[1] The retirement board is a quasi-judicial body. [2] In reviewing the evidence presented to the board, neither the superior court nor this court on appeal may weigh the evidence. (Flaherty v. Board of Retirement, 198 Cal. App. 2d 397, 408 [18 Cal. Rptr. 256]; Rau v. Sacramento County Retirement Board, 247 Cal. App. 2d 234, 236 [55 Cal. Rptr. 296].) [3] In an administrative mandamus proceeding, such as here, the courts must apply the substantive evidence rule in the same manner that the rule is applied by appellate courts in reviewing a trial court's decision. (Beverly Hills etc. Sav. & Loan Assn. v. Superior Court, 259 Cal. App. 2d 306, 317 [66 Cal. Rptr. 183].) [4] On such review by the courts to determine whether or not there is substantial evidence in support of the administrative decision "conflicts in the evidence must be resolved in favor of that decision and all legitimate and reasonable inferences must be indulged in its support." (Marcucci v. Board of Equalization, 138 Cal. App. 2d 605, at p. 608 [292 P.2d 264]; see also Whoriskey v. City & County of San Francisco, 213 Cal. App. 2d 400, 408-409 [28 Cal. Rptr. 833]; Oxman v. Department of Alcoholic Beverage Control, 153 Cal. App. 2d 740, 744 [315 P.2d 484].)

[5] Application of these principles to the conflicting medical reports which were received, without objection, by the retirement board discloses that there was sufficient evidence [273 Cal. App. 2d 128] to sustain the board's determination. Dr. H. G. Crockett, a neurosurgical specialist, reported that there were no organic symptoms from which a positive organic diagnosis could be made and that there had not been "any industrial incident described which would permit the relating of the symptom-complex to industrial injury." Dr. Julius Yale Sher, an orthopedic surgery specialist, following a special orthopedic examination of the appellant, stated: "The subjective complaints impress this examiner as being sincere even though the diagnosis is obscure. [Appellant], according to his story first developed low back pains about December 1961, and the pains in his right leg first developed at that time. It is unlikely that an injury could produce symptoms that are not manifested until eight months after the injury. The symptoms referrable to his left leg would be attributed to the injury of March 29, 1961, would be evaluated as slight and limit him to no long standing or long walking." Dr. George N. Thompson, a psychiatrist, reported that, in his opinion, the appellant's symptoms were "largely due to his mental disorder, his psychoneurosis of anxiety state. ... He is disabled partially only by reason of the psychoneurosis. ... His disability is partial in that he is limited to sedentary type of occupation, that is desk work." Dr. Robert P. Sedgwick, a neurologist and psychiatrist, reported that: "In my opinion the [appellant] does not presently show any objective evidence of disease or injury involving his nervous system. He may initially have had a femoral neuritis due to trauma, postural strain or infection. I would agree with previous examiners that the prolongation of his symptomatology has probably been due to psychogenic findings. If one wishes to lable him 'psychoneurotic' because of his obvious tension and the history of rather prolonged invalidism following the injury, I have no objection. The factors in his personality contributing to his psychoneurosis, however, pre-existed and have nothing to do with his alleged injury. I, therefore, do not agree with Dr. Thompson's diagnosis of a 'post traumatic psychoneurosis, anxiety state.' "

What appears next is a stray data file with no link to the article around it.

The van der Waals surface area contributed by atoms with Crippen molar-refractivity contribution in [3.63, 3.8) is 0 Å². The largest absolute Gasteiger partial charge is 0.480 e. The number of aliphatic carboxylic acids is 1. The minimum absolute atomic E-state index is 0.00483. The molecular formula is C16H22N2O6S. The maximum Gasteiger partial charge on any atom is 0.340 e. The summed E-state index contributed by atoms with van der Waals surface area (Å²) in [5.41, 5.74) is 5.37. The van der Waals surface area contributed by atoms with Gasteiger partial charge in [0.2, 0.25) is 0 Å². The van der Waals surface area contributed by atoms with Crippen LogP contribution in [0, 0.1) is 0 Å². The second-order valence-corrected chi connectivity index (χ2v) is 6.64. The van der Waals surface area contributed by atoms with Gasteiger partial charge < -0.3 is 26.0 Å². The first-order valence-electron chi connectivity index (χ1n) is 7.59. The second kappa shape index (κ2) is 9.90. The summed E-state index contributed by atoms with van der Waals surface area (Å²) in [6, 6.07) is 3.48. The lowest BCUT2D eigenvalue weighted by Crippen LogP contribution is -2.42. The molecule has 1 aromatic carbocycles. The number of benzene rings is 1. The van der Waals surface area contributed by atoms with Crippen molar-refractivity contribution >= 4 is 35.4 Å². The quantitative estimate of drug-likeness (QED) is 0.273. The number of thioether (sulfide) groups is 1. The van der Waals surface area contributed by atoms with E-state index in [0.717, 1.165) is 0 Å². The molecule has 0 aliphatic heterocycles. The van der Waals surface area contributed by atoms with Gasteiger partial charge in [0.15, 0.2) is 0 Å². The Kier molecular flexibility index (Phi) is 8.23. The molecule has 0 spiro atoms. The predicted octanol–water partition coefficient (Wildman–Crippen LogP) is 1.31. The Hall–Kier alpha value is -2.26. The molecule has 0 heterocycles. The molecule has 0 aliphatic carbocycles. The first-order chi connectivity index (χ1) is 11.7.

The record before us contains an exhaustive, complete and detailed medical study of appellant's disability. No examiners found a definite reason for the cause of applicant's pain. No observable pathological reason for appellant's pain from his back injury has been documented. It is clear, therefore, that there was sufficient evidence before the board from which it could conclude, as it did, that appellant's disability was not service- connected. [273 Cal. App. 2d 129]

[6] The contention of the appellant that the prior award of the Industrial Accident Commission, which found that his injury was service connected, is res judicata and binding on the retirement board is without merit. Appellant so conceded in the trial court. The points and authorities in support of his petition for the writ, state "While it is admitted by petitioner herein that a decision of the Workmen's Compensation Appeals Board to the effect that an injury arises out of and in the course and scope of employment, it [sic] is not res adjudicata in the instant proceeding even though the Workmen's Compensation Appeals Board and the Retirement Board are representing the employer." In any event, it is settled that "a determination by the Industrial Accident Commission is not, however, binding upon the retirement board. ... The retirement board had valid, independent rights with respect to determining whether petitioner suffered injury in the course and within the scope of his employment. ... (Flaherty v. Board of Retirement, 198 Cal. App. 2d 397 [18 Cal. Rptr. 256].)" (Grant v. Board of Retirement, 253 Cal. App. 2d 1020, 1021 [61 Cal. Rptr. 791].)

The judgment is affirmed.

Herndon, J., and Wright, J., concurred.